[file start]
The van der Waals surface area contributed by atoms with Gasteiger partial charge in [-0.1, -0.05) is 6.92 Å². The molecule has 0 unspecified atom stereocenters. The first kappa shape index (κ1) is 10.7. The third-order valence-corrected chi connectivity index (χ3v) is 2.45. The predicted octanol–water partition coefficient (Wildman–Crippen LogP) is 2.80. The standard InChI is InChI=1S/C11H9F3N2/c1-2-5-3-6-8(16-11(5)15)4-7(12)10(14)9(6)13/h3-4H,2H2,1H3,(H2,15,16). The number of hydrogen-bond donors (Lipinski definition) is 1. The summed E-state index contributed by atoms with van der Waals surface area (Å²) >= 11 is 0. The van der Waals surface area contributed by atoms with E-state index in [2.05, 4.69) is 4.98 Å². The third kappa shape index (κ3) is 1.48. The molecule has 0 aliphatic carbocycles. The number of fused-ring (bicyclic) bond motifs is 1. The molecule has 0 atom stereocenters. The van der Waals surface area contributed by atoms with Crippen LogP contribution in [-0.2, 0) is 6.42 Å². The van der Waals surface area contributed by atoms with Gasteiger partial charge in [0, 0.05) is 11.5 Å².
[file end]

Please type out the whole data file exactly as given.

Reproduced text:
The van der Waals surface area contributed by atoms with Gasteiger partial charge in [-0.1, -0.05) is 6.92 Å². The molecule has 0 unspecified atom stereocenters. The first kappa shape index (κ1) is 10.7. The third-order valence-corrected chi connectivity index (χ3v) is 2.45. The predicted octanol–water partition coefficient (Wildman–Crippen LogP) is 2.80. The standard InChI is InChI=1S/C11H9F3N2/c1-2-5-3-6-8(16-11(5)15)4-7(12)10(14)9(6)13/h3-4H,2H2,1H3,(H2,15,16). The number of hydrogen-bond donors (Lipinski definition) is 1. The summed E-state index contributed by atoms with van der Waals surface area (Å²) >= 11 is 0. The van der Waals surface area contributed by atoms with E-state index in [2.05, 4.69) is 4.98 Å². The third kappa shape index (κ3) is 1.48. The molecule has 0 aliphatic carbocycles. The number of fused-ring (bicyclic) bond motifs is 1. The molecule has 0 atom stereocenters. The van der Waals surface area contributed by atoms with Crippen LogP contribution in [-0.2, 0) is 6.42 Å². The van der Waals surface area contributed by atoms with Gasteiger partial charge in [0, 0.05) is 11.5 Å².